Casey Affleck Gone Baby Gone

Casey Affleck Gone Baby Gone


Casey Affleck Gone Baby Gone Interview

Q: What research and preparation was necessary before you starting filming Gone Baby Gone?

Casey Affleck: I had the advantage of growing up in this area and being familiar with the accent and the attitude of the people that live there. That was more helpful than I thought it might be. I tried to learn what a real private investigator does on a daily basis and what these cases are really like. I knew they would not be glamorous but more mundane. They spend most of their time sitting at a desk, working on a computer and calling people. When I came to the project it was about working with Ben and trying to find the character together and making sure we were on the same page.


Q: Working with your brother raises the notion of whether there was almost some kind of ESP going on because you are close?

Casey Affleck: I wish there had been ESP because it would have saved us four fights a day. Unfortunately we have to vocalise our thoughts. We disagree and because we are brothers we openly disagree. So there would be quite a few times when people would be sitting around the set waiting for us to work out our disagreements. I think it actually helped in the long run because we could arrive at the same page.


Q: What do you think of Ben as a director?

Casey Affleck: I think he did a great job I am very proud of him. He has won the respect of people like Morgan Freeman, Ed Harris and John Toll all of whom have won Oscars. I think that says more than I ever could. He is a natural leader, which is a very important quality in a director. He did it with dignity and grace.


Q: How has parenthood affected you when you do a dark film like Gone Baby Gone?

Casey Affleck: It is pretty disturbing. I always felt I was a sensitive person. You never understand how children can make you feel till you have them you become very vulnerable to the kind of deep sadness and tragedies that affect children. It was the kind of thing I did not like try to think about much. Luckily in this film my character is sort of naively more focused on the case and being vindicated.


Q: One of the toughest scenes to do must have been when they discover the pedophile nest?

Casey Affleck: I t was disturbing. They had a very life like dummy for the child's corpse and that was a horrible thing to see. I have seen real things in life that are horrible and they are unshakable. When I first read the script I thought who is going to want to see this but I think that Ben found a way to pout it in a context where it id not necessarily as upsetting. He makes it bearable. The movie asks a lot of difficult questions - like can it ever be ok to take someone else's life. Those are hard questions to answer.


Q: What was it like filming in the areas of Boston where the story is set?

Casey Affleck: It is a lot like where I grew up. It is very tight-knit. I think the movie is a little bit of a love letter to Boston. It depicts Boston realistically but also with great affection and that is something I am really proud of. Through the lens you can see Ben's passion for the people and his love for the streets and neighbourhoods of Boston. It comes through and is moving and is very close to my heart. So it was a great thing to be part of for me. I think the people of Boston think it is a positive thing overall and realistic depiction of their city.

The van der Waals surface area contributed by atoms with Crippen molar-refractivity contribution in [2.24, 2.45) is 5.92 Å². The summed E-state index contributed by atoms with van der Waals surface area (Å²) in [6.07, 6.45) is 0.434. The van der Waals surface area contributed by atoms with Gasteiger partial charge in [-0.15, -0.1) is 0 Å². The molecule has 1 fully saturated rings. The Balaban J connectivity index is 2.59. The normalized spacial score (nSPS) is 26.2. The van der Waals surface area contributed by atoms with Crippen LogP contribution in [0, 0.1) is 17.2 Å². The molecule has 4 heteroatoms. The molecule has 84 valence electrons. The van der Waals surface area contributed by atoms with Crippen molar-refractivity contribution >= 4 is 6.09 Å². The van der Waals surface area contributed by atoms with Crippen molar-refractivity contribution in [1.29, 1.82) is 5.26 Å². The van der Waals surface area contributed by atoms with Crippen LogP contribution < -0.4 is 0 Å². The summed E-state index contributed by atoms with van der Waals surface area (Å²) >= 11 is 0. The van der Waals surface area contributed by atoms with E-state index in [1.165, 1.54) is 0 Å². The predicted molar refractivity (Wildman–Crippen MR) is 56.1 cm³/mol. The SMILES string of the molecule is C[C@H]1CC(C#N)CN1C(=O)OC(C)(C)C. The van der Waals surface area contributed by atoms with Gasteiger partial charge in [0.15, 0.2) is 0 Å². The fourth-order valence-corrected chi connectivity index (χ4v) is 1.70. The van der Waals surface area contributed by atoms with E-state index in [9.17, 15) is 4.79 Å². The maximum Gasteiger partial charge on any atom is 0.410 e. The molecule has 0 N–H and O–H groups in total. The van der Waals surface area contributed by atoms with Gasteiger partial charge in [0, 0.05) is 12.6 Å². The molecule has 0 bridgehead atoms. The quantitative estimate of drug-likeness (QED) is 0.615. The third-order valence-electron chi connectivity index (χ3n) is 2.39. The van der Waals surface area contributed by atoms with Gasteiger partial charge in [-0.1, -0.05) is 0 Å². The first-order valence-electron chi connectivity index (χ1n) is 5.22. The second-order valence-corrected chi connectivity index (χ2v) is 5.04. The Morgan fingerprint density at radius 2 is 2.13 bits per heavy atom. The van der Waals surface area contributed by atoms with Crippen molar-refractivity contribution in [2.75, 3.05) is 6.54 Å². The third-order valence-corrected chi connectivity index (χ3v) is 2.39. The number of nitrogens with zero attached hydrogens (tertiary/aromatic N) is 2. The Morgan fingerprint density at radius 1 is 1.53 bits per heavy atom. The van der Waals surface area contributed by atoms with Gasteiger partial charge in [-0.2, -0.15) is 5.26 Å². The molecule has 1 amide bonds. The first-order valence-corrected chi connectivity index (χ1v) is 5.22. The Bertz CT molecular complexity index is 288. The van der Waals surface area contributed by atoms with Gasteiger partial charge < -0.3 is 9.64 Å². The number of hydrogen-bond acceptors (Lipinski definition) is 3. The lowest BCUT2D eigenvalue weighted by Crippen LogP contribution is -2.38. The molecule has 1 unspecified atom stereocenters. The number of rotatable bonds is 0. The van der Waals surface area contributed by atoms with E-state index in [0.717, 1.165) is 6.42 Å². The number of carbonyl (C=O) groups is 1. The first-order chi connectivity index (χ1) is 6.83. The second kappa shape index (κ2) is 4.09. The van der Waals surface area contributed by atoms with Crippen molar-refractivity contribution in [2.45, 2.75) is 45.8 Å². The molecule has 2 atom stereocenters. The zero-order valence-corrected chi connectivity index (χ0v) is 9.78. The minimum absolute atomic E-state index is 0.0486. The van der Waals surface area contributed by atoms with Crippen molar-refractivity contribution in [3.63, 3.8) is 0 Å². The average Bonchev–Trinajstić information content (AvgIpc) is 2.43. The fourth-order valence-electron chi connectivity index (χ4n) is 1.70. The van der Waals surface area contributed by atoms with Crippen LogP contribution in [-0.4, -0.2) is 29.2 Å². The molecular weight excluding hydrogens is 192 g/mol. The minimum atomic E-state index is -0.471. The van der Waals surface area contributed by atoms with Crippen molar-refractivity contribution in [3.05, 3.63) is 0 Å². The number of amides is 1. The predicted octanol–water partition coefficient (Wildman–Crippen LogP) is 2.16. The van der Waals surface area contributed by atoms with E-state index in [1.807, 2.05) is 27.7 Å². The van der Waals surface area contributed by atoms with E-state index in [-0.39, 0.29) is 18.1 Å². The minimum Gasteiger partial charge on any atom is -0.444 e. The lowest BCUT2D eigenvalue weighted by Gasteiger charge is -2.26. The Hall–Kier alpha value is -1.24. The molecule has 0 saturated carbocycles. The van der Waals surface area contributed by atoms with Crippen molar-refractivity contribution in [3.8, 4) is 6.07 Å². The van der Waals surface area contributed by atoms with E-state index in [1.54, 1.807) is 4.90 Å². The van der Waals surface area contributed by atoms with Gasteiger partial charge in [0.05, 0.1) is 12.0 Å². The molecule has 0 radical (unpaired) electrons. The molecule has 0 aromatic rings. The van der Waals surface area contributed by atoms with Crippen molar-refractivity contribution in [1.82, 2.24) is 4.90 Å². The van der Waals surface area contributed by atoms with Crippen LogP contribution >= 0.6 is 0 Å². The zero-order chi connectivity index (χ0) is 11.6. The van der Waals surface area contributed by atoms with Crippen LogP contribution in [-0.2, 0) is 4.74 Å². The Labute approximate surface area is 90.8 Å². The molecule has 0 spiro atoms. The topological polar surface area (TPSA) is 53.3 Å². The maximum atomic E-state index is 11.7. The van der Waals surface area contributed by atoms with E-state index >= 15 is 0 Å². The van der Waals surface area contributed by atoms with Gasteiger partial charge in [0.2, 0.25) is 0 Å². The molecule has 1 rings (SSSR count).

Q: But you must have had to go into some pretty bad areas?

Casey Affleck: That's true. We would show up and do a scene and a group would gather. But I was never scared. I felt very comfortable. We were a little bit freewheeling. Ben did not wait for the whole machine of the movie to get ready. A lot of people who worked on the movie were ex-Boston cops.


Q: How was working with Michelle Monaghan?

Casey Affleck: She did a great job and she had her work cut out, She isn't from Boston and everybody else was. She had to learn our language and often did not know what we were talking about when we ere referencing people from years ago.


Q: And was it a thrill to be alongside actors like Ed Harris and Morgan Freeman?

Casey Affleck: Those guys were heroes of mine. I knew every single line of Morgan Freeman's from Glory so it was a thrill to meet them. It is like opening the hood of a Ferrari and you realise THAT is what it is that makes it go so fast.


Q: What do you think about the moral ambiguity of the scene where Casey's character shoots the child molester? Is the movie saying that was the right thing to do?

Casey Affleck: No, I never felt the movie was saying that this is the right thing to do. I always hoped that it asked more questions than it provided answers.


Gone Baby Gone

Starring: Casey Affleck, Michelle Monaghan, Morgan Freeman, Ed Harris, John Ashton, Amy Ryan, Amy Madigan
Director: Ben Affleck
Genre: Drama
Rated; MA15+
Running Time: 109 mins

Critics are calling Ben Affleck's directorial debut "mesmerising." When two young private detectives (Casey Affleck - Good Will Hunting, and Michelle Monaghan - Mission: Impossible III) are hired to take a closer look into the mysterious disappearance of a little girl, they soon unravel a multitude of twists and turns where nothing is what it seems. Ultimately they must risk everything - their relationship, their sanity, and even their lives - in the search to find her. Casey Affleck and Morgan Freeman are electrifying, and Amy Ryan (Capote) delivers "a vibrant, knockout performance" in this edge-of-your-seat crime drama. Gone Baby Gone "will have you talking long after it's over."




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